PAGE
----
Distribution – Are any of their books in bookstores? Libraries? These are the next best places for readers to find you. If the publisher is digital/ebook only, will they still try to hold all your rights (print, audio, film, translation), even if they’re not planning to exercise them? I learned this the hard way, so be sure to ask. And get everything in writing.

Brand – This is similar to readership. Is the publisher a known name? Does it have an established brand? How long has it been around? You may be tempted to give a new, up-and-coming publisher a shot (and be grateful when they offer you a shot, too), but remember that many fledgling publishers fail. Which leads us to . . .

Contracts

I’m no lawyer, but based on my experience be sure that the following things are clear in any contract:

Rights – And which of them the publisher plans to exercise. As mentioned above, if they only plan to do the ebook, they shouldn’t be asking for any other rights.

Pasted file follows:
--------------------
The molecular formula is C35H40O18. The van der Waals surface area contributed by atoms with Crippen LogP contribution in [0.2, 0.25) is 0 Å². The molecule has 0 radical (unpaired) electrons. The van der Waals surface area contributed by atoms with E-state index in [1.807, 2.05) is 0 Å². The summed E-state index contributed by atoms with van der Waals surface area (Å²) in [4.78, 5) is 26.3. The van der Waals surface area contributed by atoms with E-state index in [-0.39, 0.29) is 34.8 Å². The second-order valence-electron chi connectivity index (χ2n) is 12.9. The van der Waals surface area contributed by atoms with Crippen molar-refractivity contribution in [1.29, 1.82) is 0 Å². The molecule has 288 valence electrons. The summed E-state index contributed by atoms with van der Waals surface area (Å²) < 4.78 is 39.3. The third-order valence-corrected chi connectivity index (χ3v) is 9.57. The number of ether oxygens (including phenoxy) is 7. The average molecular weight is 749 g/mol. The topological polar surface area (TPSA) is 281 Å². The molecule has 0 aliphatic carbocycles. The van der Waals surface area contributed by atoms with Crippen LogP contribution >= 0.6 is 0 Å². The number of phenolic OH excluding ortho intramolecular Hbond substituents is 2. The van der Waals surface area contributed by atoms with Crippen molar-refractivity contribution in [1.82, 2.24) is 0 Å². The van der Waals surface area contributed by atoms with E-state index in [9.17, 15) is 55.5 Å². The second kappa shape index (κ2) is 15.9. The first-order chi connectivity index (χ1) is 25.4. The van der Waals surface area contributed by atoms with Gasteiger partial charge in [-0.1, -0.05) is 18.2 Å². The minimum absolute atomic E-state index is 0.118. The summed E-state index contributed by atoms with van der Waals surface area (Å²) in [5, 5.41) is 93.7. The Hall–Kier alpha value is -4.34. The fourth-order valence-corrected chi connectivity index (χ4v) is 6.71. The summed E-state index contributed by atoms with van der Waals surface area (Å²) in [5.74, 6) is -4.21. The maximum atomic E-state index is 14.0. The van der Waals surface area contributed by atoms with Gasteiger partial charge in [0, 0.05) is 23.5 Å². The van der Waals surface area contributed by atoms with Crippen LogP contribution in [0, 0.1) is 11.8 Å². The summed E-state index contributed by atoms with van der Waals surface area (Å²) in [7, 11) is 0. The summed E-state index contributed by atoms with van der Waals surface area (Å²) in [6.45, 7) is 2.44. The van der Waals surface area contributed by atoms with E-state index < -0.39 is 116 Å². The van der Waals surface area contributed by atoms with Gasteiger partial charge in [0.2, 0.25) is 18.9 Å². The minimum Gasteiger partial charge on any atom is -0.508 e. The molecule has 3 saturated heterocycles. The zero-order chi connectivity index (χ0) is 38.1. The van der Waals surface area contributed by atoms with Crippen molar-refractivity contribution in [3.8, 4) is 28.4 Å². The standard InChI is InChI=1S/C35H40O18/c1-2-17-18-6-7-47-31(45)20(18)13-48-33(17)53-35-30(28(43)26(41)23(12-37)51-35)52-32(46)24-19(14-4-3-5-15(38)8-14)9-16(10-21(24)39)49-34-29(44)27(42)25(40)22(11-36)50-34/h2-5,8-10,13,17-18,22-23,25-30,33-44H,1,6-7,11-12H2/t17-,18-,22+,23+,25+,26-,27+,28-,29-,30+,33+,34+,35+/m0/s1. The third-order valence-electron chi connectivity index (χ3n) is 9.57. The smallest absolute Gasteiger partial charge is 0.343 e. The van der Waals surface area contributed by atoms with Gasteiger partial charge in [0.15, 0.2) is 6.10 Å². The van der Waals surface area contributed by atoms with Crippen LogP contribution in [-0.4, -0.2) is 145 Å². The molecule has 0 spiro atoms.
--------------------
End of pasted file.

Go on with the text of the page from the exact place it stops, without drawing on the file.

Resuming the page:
Quotas – Likewise, if your sales are required to reach a certain mark before your book will go into print or audio, that should be clearly stated in the contract.

Reversion – If you and the publisher want to break up, then what? Your contract should stipulate that process by giving you a way to get your rights back. (Note that having to pay a fee to buy back your rights is generally frowned upon by author advocacy groups.)

Timeframes – The publisher shouldn’t be asking to have the book forever. The contract should expire at some point, and the contract should give information on what to do if you want to extend or renew it.